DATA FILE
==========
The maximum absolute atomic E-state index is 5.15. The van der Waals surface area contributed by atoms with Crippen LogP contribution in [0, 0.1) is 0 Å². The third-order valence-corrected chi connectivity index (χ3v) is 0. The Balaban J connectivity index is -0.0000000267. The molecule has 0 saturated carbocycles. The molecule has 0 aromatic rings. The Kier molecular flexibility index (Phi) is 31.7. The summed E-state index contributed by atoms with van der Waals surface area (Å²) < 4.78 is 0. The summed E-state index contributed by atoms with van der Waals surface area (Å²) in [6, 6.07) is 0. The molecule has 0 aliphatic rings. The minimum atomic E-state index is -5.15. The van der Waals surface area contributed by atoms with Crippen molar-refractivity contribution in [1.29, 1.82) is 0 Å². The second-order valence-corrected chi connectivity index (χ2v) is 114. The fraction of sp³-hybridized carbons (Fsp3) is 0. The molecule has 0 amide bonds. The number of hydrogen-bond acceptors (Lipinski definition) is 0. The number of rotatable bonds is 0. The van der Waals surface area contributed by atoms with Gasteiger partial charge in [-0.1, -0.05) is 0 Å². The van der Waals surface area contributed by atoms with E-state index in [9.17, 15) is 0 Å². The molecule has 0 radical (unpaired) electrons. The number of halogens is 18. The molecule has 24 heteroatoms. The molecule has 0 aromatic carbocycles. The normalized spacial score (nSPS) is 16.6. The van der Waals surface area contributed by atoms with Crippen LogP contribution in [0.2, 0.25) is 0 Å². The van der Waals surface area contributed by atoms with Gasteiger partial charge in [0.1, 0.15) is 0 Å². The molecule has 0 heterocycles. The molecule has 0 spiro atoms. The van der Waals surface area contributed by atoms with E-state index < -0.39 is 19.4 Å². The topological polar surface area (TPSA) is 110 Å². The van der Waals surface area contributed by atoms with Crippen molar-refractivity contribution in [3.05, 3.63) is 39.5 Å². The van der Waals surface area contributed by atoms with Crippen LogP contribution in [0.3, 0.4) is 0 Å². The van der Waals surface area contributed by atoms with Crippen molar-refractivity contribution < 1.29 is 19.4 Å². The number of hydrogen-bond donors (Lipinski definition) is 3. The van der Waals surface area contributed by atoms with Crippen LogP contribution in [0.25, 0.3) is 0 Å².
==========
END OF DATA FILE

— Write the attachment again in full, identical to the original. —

The maximum absolute atomic E-state index is 5.15. The van der Waals surface area contributed by atoms with Crippen LogP contribution in [0, 0.1) is 0 Å². The third-order valence-corrected chi connectivity index (χ3v) is 0. The Balaban J connectivity index is -0.0000000267. The molecule has 0 saturated carbocycles. The molecule has 0 aromatic rings. The Kier molecular flexibility index (Phi) is 31.7. The summed E-state index contributed by atoms with van der Waals surface area (Å²) < 4.78 is 0. The summed E-state index contributed by atoms with van der Waals surface area (Å²) in [6, 6.07) is 0. The molecule has 0 aliphatic rings. The minimum atomic E-state index is -5.15. The van der Waals surface area contributed by atoms with Crippen molar-refractivity contribution in [1.29, 1.82) is 0 Å². The second-order valence-corrected chi connectivity index (χ2v) is 114. The fraction of sp³-hybridized carbons (Fsp3) is 0. The molecule has 0 amide bonds. The number of hydrogen-bond acceptors (Lipinski definition) is 0. The number of rotatable bonds is 0. The van der Waals surface area contributed by atoms with Gasteiger partial charge in [-0.1, -0.05) is 0 Å². The van der Waals surface area contributed by atoms with E-state index in [9.17, 15) is 0 Å². The molecule has 0 radical (unpaired) electrons. The number of halogens is 18. The molecule has 24 heteroatoms. The molecule has 0 aromatic carbocycles. The normalized spacial score (nSPS) is 16.6. The van der Waals surface area contributed by atoms with Crippen LogP contribution in [0.2, 0.25) is 0 Å². The van der Waals surface area contributed by atoms with Gasteiger partial charge in [0.1, 0.15) is 0 Å². The molecule has 0 heterocycles. The molecule has 0 spiro atoms. The van der Waals surface area contributed by atoms with E-state index < -0.39 is 19.4 Å². The topological polar surface area (TPSA) is 110 Å². The van der Waals surface area contributed by atoms with Crippen molar-refractivity contribution in [3.05, 3.63) is 39.5 Å². The van der Waals surface area contributed by atoms with Crippen LogP contribution in [0.3, 0.4) is 0 Å². The van der Waals surface area contributed by atoms with Crippen molar-refractivity contribution < 1.29 is 19.4 Å². The number of hydrogen-bond donors (Lipinski definition) is 3. The van der Waals surface area contributed by atoms with Crippen LogP contribution in [0.25, 0.3) is 0 Å².